UE4 - Randomizing textures in Shaders

tldr: I have an idea of a randomized cartoony night sky with stylized stars shader. Trying to logic out how to create it in UE4.

So in my head I’m thinking about creating a night sky with randomized cartoony stars over a pretty galaxy background. I can sort of already create something like this by faking randomization through warping the UVs with a texture. But I am trying to think of a way to really randomize those stars, sort of like the noise texture but with the stars masks.

My current idea:

  1. I am thinking that you could create a mask of a white star, and a black mask.

  2. Then you could randomly transform the stars within the bounds of parameters, and THEN you could randomize how many black masks go in between the star mask. OR, just also randomize the black mask’s parameters.

  3. Then if you layer two of those you would have a very pretty cartoon night sky. Maybe you would bake the resulting textures onto your sky sphere, OR you could move the layers very slowly at different speeds if you wanted something like showing the passage of time, or to make it look like you were on a moving spaceship.

Is there a better way to do this? I don’t want the stars partly faded out from two mashed together masks, which is why I’m trying to think of this other method. I also do not know HLSL, but have been wanting to learn it, so if there is a possible method using it please let me know. :star: I am really just sharing my idea for brainstorming and for fun.

Here’s a way to think about it: basically, you’d divide the final rendered surface into a regular grid of cells (which is basically multiplying the uv’s by some number of repeats). Within each UV cell you have a little UV space by taking only the fractional part. If you just fed that one texture, you’d get a regular grid of that texture.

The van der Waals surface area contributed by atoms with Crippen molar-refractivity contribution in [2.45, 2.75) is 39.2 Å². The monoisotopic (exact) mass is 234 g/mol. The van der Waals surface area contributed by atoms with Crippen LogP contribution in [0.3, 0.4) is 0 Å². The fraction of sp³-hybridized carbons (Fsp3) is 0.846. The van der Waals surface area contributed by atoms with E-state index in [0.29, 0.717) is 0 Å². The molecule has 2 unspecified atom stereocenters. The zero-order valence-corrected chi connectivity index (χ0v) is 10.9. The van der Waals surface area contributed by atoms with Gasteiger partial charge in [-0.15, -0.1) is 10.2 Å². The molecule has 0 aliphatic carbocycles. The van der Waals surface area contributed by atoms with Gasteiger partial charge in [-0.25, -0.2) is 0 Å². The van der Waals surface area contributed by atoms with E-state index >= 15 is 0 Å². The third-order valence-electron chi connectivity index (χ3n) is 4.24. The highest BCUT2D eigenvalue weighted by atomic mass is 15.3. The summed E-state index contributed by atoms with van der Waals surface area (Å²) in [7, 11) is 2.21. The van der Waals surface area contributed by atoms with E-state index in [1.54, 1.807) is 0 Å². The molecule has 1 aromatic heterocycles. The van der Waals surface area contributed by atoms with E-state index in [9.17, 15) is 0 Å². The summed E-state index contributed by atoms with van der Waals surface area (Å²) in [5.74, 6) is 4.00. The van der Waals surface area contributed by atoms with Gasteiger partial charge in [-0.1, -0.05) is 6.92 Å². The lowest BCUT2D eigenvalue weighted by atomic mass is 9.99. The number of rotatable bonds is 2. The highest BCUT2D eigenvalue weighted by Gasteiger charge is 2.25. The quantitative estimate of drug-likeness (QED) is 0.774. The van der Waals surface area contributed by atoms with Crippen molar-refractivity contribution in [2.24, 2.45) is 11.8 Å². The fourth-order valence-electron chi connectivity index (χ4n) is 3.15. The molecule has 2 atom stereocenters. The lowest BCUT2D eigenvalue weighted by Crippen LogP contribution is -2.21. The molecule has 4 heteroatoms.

You can offset a bit within that by scaling the UVs down a bit around (0.5, 0.5) and then adding a bit of random offset. Keeping things inside cell boundaries makes it easier, but will be less fluid. By randomizing the downscale and the offset you can get a somewhat randomized field (you’ll want to use the floor of the UVs to generate your random offsets, since they will have to be consistent within a given cell.

You could also rotate within a cell, again with a random rotation applied before the offset and based on the integer cell coordinates.

Finally, if your source texture was a regular grid of star pictures, you could use the same technique to grab a random subset of the source texture instead of the whole thing. That would let you take, say, a 4x4 grid of 16 different star images and fill a sky with them at different sized and rotations.

For stars in particular you could do two passes to give a less gridded look, although you might start to see overlaps. Our it might be enough to offset alternate rows by half a cell to avoid too many right angles.

1 Like

I love this idea, thank you for your input! I will try to play around and see if I can get anything like that working. Creating a true randomized grid would be so cool.

I want to avoid having too many textures for the sake of optimization, but I really wonder if there’s a way to combine ideas. There has to be.

Any updates of progress will be posted here. I think starting with creating the grid, and seeing if I can effect each cell individually would be a good place to begin.

One thing to keep in mind, people have devoted entire careers to creating randomization algorithms. Sometimes trying to get your head around them can be a real nightmare! Something that has worked for me in the past, is simply generating a bunch of random numbers via python or something similar and saving them as an include file that you can import in unreal. That way you have true random numbers and you dont even need to worry about an algorithm :muscle:

1 Like

I have been generally looking more into HLSL as well, and this was a great start. HLSL Triangle code to UE4 Material nodes Tutorial | Download Files - YouTube

It also seems like a great way to create a grid feeling of randomization using a noise texture. Nice!

I’m going to keep using HLSL combined with nodes and eventually come back to this night sky, and maybe make a night sphere.